• Default interest payment which is 8 – 12% per annum
  • Notice clauses regarding defaults should specify your email address. Otherwise, notices will generally be sent to your registered office

4. Hiring over Christmas

Find out if a Modern Award applies

Christmas is a time where casual workers are often hired in the retail and hospitality industries. Although you may only be hiring employees temporarily, these employees are still entitled to minimum wage and employment rights. If you’re unsure which Award applies, you can also see a list of modern awards on the Fair Work Australia website.

Dismissing Christmas Hires

If you’re hiring employees on a temporary basis, it’s important to acknowledge this when you take on employees. You can do this by employing someone on a fixed-term, part-time or casual contract. When it comes to unfair dismissal, small businesses (less than 15 employees) are immune for the first 12 months of employment. Further, an employee needs to have been employed for at least 6 months at a larger business in order to lodge a claim for unfair dismissal.

5. Checking your business structure

The end of the year is a good time to think about your business structure, and if it’s still the best fit going into the new year. If your business has taken off over the past year, it may be time to consider changing to a company structure. Some of the benefits of having a company are:

  • Minimised risk, as liabilities and debts will attach to the company (not you)
  • Lower tax rates
  • More clout when entering into contracts
  • More appealing to investors
  • You can distribute equity

Companies and trusts

Many companies are structured under a trust arrangement. This can be beneficial, especially when it comes to tax. Some ways you can restructure your company are:

  • Create a holding company, which will hold shares in the company
  • Create a company to hold the IP assets
  • Establish a family trust

6. Staying compliant

Registered offices and notices

Your registered office is where your company receives all its important mail. One risk is if your business is issued a statutory declaration and you’re not notified (or given the chance to pay or dispute the debt) within 21 days. If this happens, your business will be presumed to be insolvent and further, it can be wound up by the Court.

It’s important to make sure that this office is attended over the holiday period, in case anything gets missed. Further, you can register for a virtual office to be notified when any mail arrives.

Company compliance

In making sure your company remains legally compliant over the holiday period, you should consider:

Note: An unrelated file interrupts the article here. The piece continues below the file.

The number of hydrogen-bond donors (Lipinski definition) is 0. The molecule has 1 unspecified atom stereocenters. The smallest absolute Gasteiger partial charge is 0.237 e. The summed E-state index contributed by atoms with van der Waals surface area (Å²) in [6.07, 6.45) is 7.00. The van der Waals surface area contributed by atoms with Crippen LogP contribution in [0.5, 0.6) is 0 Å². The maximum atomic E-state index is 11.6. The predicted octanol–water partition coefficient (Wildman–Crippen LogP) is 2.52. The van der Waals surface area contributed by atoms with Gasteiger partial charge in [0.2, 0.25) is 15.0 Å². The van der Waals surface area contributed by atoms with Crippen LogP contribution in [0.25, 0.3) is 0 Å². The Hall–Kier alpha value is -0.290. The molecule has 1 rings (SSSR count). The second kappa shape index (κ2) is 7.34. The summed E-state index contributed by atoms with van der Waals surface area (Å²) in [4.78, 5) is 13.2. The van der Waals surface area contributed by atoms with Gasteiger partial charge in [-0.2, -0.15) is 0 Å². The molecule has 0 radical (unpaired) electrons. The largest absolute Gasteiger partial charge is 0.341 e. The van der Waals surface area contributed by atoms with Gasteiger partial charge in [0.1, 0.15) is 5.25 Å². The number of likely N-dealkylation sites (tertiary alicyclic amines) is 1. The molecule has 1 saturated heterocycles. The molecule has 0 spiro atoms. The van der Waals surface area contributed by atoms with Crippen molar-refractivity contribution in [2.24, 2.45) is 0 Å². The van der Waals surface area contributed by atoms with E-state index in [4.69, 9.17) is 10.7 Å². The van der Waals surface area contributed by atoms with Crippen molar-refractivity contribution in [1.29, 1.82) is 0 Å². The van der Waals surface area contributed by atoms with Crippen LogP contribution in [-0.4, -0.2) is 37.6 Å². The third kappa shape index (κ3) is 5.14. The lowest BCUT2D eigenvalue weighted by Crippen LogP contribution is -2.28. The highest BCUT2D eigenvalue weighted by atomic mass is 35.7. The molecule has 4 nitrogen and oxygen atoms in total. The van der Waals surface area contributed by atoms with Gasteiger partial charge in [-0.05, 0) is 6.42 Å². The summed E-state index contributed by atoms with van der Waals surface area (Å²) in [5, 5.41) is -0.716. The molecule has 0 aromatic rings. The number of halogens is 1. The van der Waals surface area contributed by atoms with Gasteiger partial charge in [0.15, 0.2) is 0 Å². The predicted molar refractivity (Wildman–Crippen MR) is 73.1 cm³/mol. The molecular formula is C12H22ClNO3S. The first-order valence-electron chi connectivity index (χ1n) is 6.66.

• Whether your Business Activity Statements (BAS) are up to date
  • Whether you need to register for GST
  • Creating an annual business plan
  • Reviewing your terms and conditions, employment contracts, supplier agreements, and workplace policies such as your grievance policy, and social media policy. You can also take this time to review your commission structures.

Insurance policies

Take a good look at your current insurance policies and whether they’re up to date. It’s also worth doing a review at this time to make sure you have insurance to cover everything you need, including public liability and professional indemnity.

7. Tis’ the season (for maintenance and upgrades)

For some businesses, things slow down over the Christmas period. This means that it’s the perfect time to undertake some maintenance work and upgrades. Here’s a few ways you can make the most of this time:

  • Upgrade any software or other applications you use
  • Do a stocktake (if you sell products)
  • Repair any malfunctioning equipment or technology you use


Whether your business is busy or quiet over the Christmas period, it’s a great time to take stock of your business. Reflecting on what your business has achieved this year and where you want to go also means you can plan for an even better 2020.

Don’t know where to start? Contact us on 1800 529 728 to learn more about customising legal documents and obtaining a fixed-fee quote from Australia’s largest lawyer marketplace.

Jackie Olling

Jackie is the Content Manager at Lawpath and manages the content team. She has a Law/Arts (Politics) degree from Macquarie University and is an admitted solicitor in the Supreme Court of NSW. She's interested in how technology can help shape the future legal landscape.